The human voice can speak in a hushed tone, be intimate as in a whisper. It can soar and then do a somersault as it tells a story. It can enchant, charm, seduce or command and reduce to tears. To listen is to be enthralled, to enter into another situation, to participate in the invisible but influential web of narrative, an unseen structure that is yet durable and unmistakable in its force.
Sometime last year, in Port of Spain, Funso Aiyejina took me to Cascade to meet Earl Lovelace. Earl lives in a large house, built into the hillside. We sat on his verandah, which overlooked a sheer drop, enveloped by mango trees. So close to the city but quiet, secluded and immersed in bird call and cricket sound. He opened a bottle of rum but I had freshly squeezed lime-juice, the very best.
The talk started slowly like an engine rusty from infrequent use, a spluttering start, a misfire, a stalled attempt but then when the cobwebs and the sediment were all flushed out, a silky pure run of magnificent horse power purred. I learnt of the mutiny, of the need for a clean break from colonization, of the need for patience alongside the passing of irrecoverable time, essentially of the bad faith of politicians.
We left in good spirits for the West of the city, the Western Peninsula, past Westmoreland, with Belmont behind us. There were runners, cyclists, and also yachts. The breeze too was perfumed! The rich and important live here in condominiums, large detached houses, and the roads are merely thoroughfares, no aimless loitering or liming here, no corner shops, no stalls, only vistas and scenes, views.
On another evening, in different company, I ate at Veni Mange. Veni Mange is a Caribbean restaurant run by a pair of sisters, one of whom recently died, suddenly. It is a friendly place. Our waitress was a young woman, slim and bronze. She had exquisite, almond shaped eyes. Her smooth skin and her face had the quality of a mask. When she smiled, it was like a bird spreading its wings and puffing up ready to take flight. The face and eyes called out to be admired. But, she rarely smiled. She barely tolerated serving others. Her look said if you think that just because I’m serving you we’re on the same plane, you’re wrong! She walked back and forth, swinging her derrière in the African fashion, like a horse switching its tail one way then the other, slowly, deliriously slowly, suggestive but as if with utmost disdain for any admiration. Haughty is her middle name.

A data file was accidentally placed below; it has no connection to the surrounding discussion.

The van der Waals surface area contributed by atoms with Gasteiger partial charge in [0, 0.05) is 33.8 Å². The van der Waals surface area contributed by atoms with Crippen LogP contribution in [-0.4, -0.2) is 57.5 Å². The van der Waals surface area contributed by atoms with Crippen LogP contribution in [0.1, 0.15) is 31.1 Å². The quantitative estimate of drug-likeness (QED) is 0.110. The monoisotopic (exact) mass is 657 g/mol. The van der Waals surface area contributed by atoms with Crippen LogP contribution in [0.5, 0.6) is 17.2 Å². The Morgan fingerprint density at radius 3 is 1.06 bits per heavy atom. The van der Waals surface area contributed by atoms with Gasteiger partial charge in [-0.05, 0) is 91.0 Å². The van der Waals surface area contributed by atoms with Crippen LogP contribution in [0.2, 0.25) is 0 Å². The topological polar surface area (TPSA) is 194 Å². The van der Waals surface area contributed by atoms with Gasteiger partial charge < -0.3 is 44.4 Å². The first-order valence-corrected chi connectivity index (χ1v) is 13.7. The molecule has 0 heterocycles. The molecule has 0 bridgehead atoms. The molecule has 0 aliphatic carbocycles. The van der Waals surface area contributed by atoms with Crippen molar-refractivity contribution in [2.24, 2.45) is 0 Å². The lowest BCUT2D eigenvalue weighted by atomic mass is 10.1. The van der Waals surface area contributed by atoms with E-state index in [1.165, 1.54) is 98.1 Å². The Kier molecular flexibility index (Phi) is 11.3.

Nadila who served us the last time, came in from the pavement outside, where she had been holding court. She was about 5 feet 4 inches tall with a broad torso on tapered lower limbs. She wore her hair in an Afro, an uncombed Afro that she tugged at, and pulled for effect whilst she spoke, somewhat, like a European woman, who preens her hair this way and that, touching it and smoothing it and then starting all over again. Except that here the action was a tugging, a pulling, a flourished wide gesture of sweeping the hair in a bunch, and all the time staring you directly and provocatively in the eye.
The Caribbean accent is made for seduction. It soars and sings, it hangs in the throat, it is spat out in guttural stops, and then it wraps itself in warm oil and perfume, around your viscera before once again soaring in a final soprano waltz. Nadila exercised these dark arts as she told her stories of cricket at Old Trafford with sixes clapped gently like an after dinner speech and movement restricted in between overs. Her gestures, her arm across her not inconsiderable breasts, her laugh and energetic movements moving the story from mime to pantomime, and raising the action from soap opera to Shakespearean tragedy!
It was a performance that gave the evening a special color. It turned an ordinary outing into a private performance of improvised theatre.
Of course, the actual stories are important in these encounters. But, to ignore the cadence of the voice, the tone and music, the way in which the materiality of the voice coaxes or inveighs, rails against or endears is to miss the point completely. It is to miss the richness and beauty that is for free.
A clinical encounter has all the possibilities of what it is to reach out to another being. But, there’s much that obstructs the potential creative aspects of the interaction. For one, the demands of computer entries of information, the sterility of the clinical space for all the modern design and attention to atmosphere. Then there is fear. Terror, that the limits and boundaries of propriety will be breached.
Hence the voice is stilted, the words become anchors that weight the feelings down. And, the words too, are counted out, like a miser’s pennies. Further impoverishing what is already denuded.
But to use the voice and to listen is singularly human. Both the corrosive and the caressive aspects, the longing and the sorrowful tension in the timbre, and the lightness of hope balancing the harsh unforgiving dimension of despair. These can be listened for, accentuated or moderated as necessary. But listened to and understood.